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The reason why we describe physics in the language of mathematics is that this is the only language found to be adequate for this purpose. Everyday language, no matter which one, is not precise enough!
 

WWGD

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Ahaha while that is true, I don't see why it can't be as easy as we can possibly make it.
Well, good luck with that. We are in what's called the information age, but in order to access the signal we must filter loads of noise. The problem is not having access to data but instead figuring out which of the hundreds ( or more) of data sources is most promising. Enter a search for Physics in your search engine and enjoy choosing among the 1,000,000+ hits you get.
 
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atyy

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Hi. Thank you for the reply. I have heard of the Resnick-Halliday book but I assumed it was only for high school physics, nothing beyond that.
Halliday and Resnick is at the level of first year university physics. There are other books at the same level such as Young and Freeman's University Physics. You should definitely make sure you understand all the material in there.

After that you can try Kleppner and Kolenkow, then Taylor's or Morin's classical mechanics texts. After that you could try Goldstein, but I've never read the book and would recommend Fetter and Walecka https://www.amazon.com/dp/0486432610/?tag=pfamazon01-20. and Landau and Lifshitz https://www.amazon.com/dp/0750628960/?tag=pfamazon01-20.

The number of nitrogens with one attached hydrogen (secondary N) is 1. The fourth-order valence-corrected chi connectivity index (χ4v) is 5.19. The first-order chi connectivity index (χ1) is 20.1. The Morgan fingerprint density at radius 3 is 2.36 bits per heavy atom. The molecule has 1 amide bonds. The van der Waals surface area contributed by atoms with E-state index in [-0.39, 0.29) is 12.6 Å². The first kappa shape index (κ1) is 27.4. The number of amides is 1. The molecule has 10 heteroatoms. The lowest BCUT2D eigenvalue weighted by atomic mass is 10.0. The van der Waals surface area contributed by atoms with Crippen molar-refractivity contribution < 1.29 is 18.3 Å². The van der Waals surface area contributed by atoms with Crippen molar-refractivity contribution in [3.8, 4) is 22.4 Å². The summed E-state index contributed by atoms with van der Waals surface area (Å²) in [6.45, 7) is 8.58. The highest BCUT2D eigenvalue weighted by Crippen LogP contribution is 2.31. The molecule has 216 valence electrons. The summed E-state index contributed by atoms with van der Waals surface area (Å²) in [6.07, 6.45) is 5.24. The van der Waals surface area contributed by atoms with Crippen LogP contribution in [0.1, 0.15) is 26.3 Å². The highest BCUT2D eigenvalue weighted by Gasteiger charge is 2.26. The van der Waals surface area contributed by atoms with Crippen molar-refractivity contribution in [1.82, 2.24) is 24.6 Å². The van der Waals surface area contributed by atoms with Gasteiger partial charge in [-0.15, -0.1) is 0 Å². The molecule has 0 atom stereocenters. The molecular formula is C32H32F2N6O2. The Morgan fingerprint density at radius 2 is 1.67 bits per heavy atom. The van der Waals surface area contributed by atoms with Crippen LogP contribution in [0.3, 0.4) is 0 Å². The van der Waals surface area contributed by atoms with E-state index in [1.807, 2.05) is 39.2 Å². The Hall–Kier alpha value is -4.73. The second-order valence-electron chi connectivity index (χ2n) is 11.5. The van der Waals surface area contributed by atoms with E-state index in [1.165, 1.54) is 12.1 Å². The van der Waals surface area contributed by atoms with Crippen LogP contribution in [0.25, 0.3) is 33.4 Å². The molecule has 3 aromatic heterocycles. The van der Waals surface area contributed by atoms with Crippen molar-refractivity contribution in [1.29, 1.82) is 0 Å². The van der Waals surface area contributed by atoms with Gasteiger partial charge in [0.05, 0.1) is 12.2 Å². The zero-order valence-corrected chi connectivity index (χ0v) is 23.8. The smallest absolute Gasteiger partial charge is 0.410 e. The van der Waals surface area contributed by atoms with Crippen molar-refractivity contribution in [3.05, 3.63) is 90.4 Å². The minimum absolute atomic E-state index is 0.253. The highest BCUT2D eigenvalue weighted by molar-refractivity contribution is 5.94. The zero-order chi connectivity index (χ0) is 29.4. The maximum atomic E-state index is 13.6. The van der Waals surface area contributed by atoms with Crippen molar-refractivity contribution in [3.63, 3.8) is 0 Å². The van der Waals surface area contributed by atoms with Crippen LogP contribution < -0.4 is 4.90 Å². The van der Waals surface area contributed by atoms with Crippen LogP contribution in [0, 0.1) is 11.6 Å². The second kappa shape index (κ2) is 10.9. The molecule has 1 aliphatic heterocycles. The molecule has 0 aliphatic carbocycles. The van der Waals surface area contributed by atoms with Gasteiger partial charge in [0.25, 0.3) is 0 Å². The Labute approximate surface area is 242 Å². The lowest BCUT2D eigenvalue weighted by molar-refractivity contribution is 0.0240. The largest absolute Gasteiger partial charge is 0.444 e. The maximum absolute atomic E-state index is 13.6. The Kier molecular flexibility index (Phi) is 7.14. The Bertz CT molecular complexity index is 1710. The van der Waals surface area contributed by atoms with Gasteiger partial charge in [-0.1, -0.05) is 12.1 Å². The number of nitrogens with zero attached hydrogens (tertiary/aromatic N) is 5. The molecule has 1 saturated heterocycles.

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One thing I'll suggest regarding Halliday and Resnick is that you get the extended edition (or the 2 volume edition which is the same but much easier to handle.) This includes extra chapters that give you an early taste of advanced topics like special relativity and quantum physics and can make the wait for the real thing just a little easier to tolerate. :) The other advantage of a widely used book like Halliday and Resnick is that there are a ton of resources online such as course outlines, solutions to problems, etc. Since you're self studying, getting frequent feedback on the correctness of your solutions is very useful.

When I was in your position, I also found it very helpful to have a calculus refresher as well. Despite the unassuming name, "Paul's Online Math Notes" are very well regarded and thorough.


Alternatively, a commonly used text in 1st year university is Stewart's Calculus. The fact that it is so widely used suggests on average people find it useful. If you are willing to work a bit harder, then for deeper insights Spivak's Calculus is pretty great.
 

WHOOHM